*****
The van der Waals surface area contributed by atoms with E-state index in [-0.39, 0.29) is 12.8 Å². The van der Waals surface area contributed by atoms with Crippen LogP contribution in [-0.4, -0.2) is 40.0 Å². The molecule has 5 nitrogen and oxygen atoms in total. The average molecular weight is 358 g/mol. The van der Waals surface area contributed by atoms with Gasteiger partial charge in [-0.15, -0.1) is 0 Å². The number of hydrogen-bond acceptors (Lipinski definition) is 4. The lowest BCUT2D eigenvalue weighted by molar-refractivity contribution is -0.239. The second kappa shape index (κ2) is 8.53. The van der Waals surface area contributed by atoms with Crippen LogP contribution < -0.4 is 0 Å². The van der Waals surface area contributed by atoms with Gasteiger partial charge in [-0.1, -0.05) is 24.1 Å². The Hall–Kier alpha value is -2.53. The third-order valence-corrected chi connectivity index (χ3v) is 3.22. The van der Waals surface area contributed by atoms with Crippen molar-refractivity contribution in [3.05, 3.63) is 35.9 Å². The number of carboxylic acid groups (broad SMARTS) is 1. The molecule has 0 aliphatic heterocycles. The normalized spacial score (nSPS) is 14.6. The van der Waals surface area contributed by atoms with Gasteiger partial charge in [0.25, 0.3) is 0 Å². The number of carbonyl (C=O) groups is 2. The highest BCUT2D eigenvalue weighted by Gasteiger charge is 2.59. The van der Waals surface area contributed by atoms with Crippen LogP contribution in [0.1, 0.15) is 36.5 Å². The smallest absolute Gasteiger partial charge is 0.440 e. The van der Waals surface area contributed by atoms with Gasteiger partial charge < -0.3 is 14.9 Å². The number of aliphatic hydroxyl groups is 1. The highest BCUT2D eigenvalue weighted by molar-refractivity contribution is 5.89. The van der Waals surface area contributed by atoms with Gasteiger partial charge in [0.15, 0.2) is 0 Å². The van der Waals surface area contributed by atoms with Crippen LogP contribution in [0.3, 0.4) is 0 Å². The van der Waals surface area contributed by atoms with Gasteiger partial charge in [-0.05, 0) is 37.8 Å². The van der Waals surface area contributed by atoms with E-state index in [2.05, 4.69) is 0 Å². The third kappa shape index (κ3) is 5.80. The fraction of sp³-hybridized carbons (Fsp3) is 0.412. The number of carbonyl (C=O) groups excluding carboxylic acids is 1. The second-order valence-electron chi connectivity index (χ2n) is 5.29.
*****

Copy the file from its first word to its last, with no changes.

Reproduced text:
The van der Waals surface area contributed by atoms with E-state index in [-0.39, 0.29) is 12.8 Å². The van der Waals surface area contributed by atoms with Crippen LogP contribution in [-0.4, -0.2) is 40.0 Å². The molecule has 5 nitrogen and oxygen atoms in total. The average molecular weight is 358 g/mol. The van der Waals surface area contributed by atoms with Gasteiger partial charge in [-0.15, -0.1) is 0 Å². The number of hydrogen-bond acceptors (Lipinski definition) is 4. The lowest BCUT2D eigenvalue weighted by molar-refractivity contribution is -0.239. The second kappa shape index (κ2) is 8.53. The van der Waals surface area contributed by atoms with Crippen LogP contribution < -0.4 is 0 Å². The van der Waals surface area contributed by atoms with Gasteiger partial charge in [-0.1, -0.05) is 24.1 Å². The Hall–Kier alpha value is -2.53. The third-order valence-corrected chi connectivity index (χ3v) is 3.22. The van der Waals surface area contributed by atoms with Crippen molar-refractivity contribution in [3.05, 3.63) is 35.9 Å². The number of carboxylic acid groups (broad SMARTS) is 1. The molecule has 0 aliphatic heterocycles. The normalized spacial score (nSPS) is 14.6. The van der Waals surface area contributed by atoms with Gasteiger partial charge in [0.25, 0.3) is 0 Å². The number of carbonyl (C=O) groups is 2. The highest BCUT2D eigenvalue weighted by Gasteiger charge is 2.59. The van der Waals surface area contributed by atoms with Crippen LogP contribution in [0.1, 0.15) is 36.5 Å². The smallest absolute Gasteiger partial charge is 0.440 e. The van der Waals surface area contributed by atoms with Gasteiger partial charge < -0.3 is 14.9 Å². The number of aliphatic hydroxyl groups is 1. The highest BCUT2D eigenvalue weighted by molar-refractivity contribution is 5.89. The van der Waals surface area contributed by atoms with Gasteiger partial charge in [0.15, 0.2) is 0 Å². The van der Waals surface area contributed by atoms with Crippen LogP contribution in [0.3, 0.4) is 0 Å². The van der Waals surface area contributed by atoms with Gasteiger partial charge in [-0.05, 0) is 37.8 Å². The van der Waals surface area contributed by atoms with E-state index in [2.05, 4.69) is 0 Å². The third kappa shape index (κ3) is 5.80. The fraction of sp³-hybridized carbons (Fsp3) is 0.412. The number of carbonyl (C=O) groups excluding carboxylic acids is 1. The second-order valence-electron chi connectivity index (χ2n) is 5.29.